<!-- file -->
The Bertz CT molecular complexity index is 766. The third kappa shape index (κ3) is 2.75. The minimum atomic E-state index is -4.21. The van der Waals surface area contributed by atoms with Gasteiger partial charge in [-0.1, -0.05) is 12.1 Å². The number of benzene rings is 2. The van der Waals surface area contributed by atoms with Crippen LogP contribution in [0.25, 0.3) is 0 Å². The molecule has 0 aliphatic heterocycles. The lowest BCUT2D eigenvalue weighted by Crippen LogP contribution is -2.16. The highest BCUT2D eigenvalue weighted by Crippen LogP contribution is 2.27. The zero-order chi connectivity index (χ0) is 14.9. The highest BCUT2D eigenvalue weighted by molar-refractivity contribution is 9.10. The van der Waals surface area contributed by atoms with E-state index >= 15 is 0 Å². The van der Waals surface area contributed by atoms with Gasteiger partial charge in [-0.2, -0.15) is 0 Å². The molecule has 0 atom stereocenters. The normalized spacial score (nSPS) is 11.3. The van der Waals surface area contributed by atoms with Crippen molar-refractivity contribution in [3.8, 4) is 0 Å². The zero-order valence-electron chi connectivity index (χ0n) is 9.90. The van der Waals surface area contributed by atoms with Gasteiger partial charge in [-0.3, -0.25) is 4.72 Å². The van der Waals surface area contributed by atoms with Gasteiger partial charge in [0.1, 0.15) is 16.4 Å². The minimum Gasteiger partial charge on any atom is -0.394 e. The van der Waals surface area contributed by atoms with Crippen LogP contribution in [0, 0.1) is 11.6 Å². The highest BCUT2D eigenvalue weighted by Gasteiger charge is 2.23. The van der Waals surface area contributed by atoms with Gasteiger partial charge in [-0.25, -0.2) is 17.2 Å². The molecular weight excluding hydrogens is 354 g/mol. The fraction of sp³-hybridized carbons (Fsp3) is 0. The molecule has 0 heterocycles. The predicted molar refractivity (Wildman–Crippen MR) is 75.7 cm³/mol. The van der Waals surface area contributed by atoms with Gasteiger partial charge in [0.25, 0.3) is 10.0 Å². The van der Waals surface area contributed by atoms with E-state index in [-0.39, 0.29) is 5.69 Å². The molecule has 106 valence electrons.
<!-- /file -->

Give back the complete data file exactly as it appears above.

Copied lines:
The Bertz CT molecular complexity index is 766. The third kappa shape index (κ3) is 2.75. The minimum atomic E-state index is -4.21. The van der Waals surface area contributed by atoms with Gasteiger partial charge in [-0.1, -0.05) is 12.1 Å². The number of benzene rings is 2. The van der Waals surface area contributed by atoms with Crippen LogP contribution in [0.25, 0.3) is 0 Å². The molecule has 0 aliphatic heterocycles. The lowest BCUT2D eigenvalue weighted by Crippen LogP contribution is -2.16. The highest BCUT2D eigenvalue weighted by Crippen LogP contribution is 2.27. The zero-order chi connectivity index (χ0) is 14.9. The highest BCUT2D eigenvalue weighted by molar-refractivity contribution is 9.10. The van der Waals surface area contributed by atoms with E-state index >= 15 is 0 Å². The van der Waals surface area contributed by atoms with Gasteiger partial charge in [-0.2, -0.15) is 0 Å². The molecule has 0 atom stereocenters. The normalized spacial score (nSPS) is 11.3. The van der Waals surface area contributed by atoms with Crippen molar-refractivity contribution in [3.8, 4) is 0 Å². The zero-order valence-electron chi connectivity index (χ0n) is 9.90. The van der Waals surface area contributed by atoms with Gasteiger partial charge in [-0.3, -0.25) is 4.72 Å². The van der Waals surface area contributed by atoms with Gasteiger partial charge in [0.1, 0.15) is 16.4 Å². The minimum Gasteiger partial charge on any atom is -0.394 e. The van der Waals surface area contributed by atoms with Crippen LogP contribution in [0, 0.1) is 11.6 Å². The highest BCUT2D eigenvalue weighted by Gasteiger charge is 2.23. The van der Waals surface area contributed by atoms with Gasteiger partial charge in [-0.25, -0.2) is 17.2 Å². The molecular weight excluding hydrogens is 354 g/mol. The fraction of sp³-hybridized carbons (Fsp3) is 0. The molecule has 0 heterocycles. The predicted molar refractivity (Wildman–Crippen MR) is 75.7 cm³/mol. The van der Waals surface area contributed by atoms with Gasteiger partial charge in [0.25, 0.3) is 10.0 Å². The van der Waals surface area contributed by atoms with E-state index in [-0.39, 0.29) is 5.69 Å². The molecule has 106 valence electrons.